ICBF and Teagasc to tackle methane emissions from cattle
Speaking at the 2018 Irish Cattle Breeding Federation (ICBF) Genetics Conference, Stephan Conroy of ICBF described the research project that is currently on-going at Tully Progeny Test Centre, Co. Kildare.
In collaboration with Teagasc, this project aims to tackle the issue of methane emissions from beef cattle, in an effort to reduce the sectors contribution to climate change.
Stephen explained that “the RumenPredict project aims to measure methane emissions from over 300 cattle” passing through the progeny test centre.
He highlighted that: “Agriculture is seen as a big offender in terms of greenhouse gas (GHG) emissions such as methane.”
Furthermore, the potential of methane (CH4) to affect global warming is 25 times greater than carbon dioxide.
Stephen noted: “When retailers visit Tully, the first thing they mention is the environmental footprint of the cattle; they mention GHG emissions such as methane.”
According to Stephen, the main objective of the research is to “increase the understanding of the diet, host genetics and rumen microbiome (bacteria) on feed efficiency and methane emissions”.
“This will affect both profitability and environmental sustainability of beef production,” Stephen explained.
The rumen microbiome and relating that to the host animal’s genetics is being researched.
This is to investigate “if there is any heritability in terms of passing on these rumen microbiomes from animal to animal through breeding,” Stephen explained.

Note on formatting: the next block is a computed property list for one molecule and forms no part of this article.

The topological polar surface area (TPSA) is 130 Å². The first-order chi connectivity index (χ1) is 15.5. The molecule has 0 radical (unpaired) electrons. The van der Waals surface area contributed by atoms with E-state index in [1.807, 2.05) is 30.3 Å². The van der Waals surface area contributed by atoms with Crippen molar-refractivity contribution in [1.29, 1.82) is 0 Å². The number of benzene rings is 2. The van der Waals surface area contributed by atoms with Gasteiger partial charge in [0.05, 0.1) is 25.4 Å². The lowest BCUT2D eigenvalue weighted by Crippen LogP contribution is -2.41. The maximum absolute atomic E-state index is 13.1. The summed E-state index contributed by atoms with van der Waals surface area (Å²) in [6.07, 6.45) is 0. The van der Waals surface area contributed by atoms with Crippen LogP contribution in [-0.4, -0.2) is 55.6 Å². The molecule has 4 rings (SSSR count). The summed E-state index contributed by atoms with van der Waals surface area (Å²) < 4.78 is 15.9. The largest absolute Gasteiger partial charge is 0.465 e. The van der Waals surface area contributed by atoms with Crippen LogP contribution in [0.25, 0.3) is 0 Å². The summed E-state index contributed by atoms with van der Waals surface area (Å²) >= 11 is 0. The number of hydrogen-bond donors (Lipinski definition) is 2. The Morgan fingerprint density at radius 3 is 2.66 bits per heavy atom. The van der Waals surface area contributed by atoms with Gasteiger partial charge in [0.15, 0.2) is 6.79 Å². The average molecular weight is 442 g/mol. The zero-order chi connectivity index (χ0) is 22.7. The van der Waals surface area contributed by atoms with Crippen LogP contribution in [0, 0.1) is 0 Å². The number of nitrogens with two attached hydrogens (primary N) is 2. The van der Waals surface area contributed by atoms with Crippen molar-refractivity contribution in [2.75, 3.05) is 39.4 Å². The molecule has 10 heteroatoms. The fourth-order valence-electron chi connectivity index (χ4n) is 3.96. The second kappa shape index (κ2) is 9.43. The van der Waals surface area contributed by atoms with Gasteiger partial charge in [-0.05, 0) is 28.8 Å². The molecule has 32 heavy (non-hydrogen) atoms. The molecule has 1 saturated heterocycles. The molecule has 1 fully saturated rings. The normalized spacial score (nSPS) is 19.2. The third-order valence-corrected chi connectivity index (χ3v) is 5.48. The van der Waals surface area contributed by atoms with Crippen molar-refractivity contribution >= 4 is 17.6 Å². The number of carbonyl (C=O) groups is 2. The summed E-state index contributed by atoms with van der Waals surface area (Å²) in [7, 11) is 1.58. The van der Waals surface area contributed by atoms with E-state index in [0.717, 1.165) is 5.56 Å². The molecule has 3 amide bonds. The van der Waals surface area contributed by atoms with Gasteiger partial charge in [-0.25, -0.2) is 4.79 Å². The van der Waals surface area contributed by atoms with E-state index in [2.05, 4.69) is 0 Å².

Through doing this “strategies can be identified to mitigate methane emissions through breeding,” he noted.
Therefore, this has the potential to lower the methane emissions and thus, the environmental footprint of beef production.
Stephen explained that in order to measure methane, “a GreenFeed system was installed at Tully”.
“This system allows for individual animal methane measurements to be collected,” he added.
Each animal is fitted with an electronic ear tag which allows the GreenFeed to identify each animal individually.
Referring to how the system works, he said: “As the animal approaches the GreenFeed, a small amount of feed is given.”
While the animal is feeding, the apparatus “estimates methane emissions from the animal by extracting the air surrounding the animal’s head and filtering it by a sensor. This determines the amount of methane the animal emits in-between feeding”.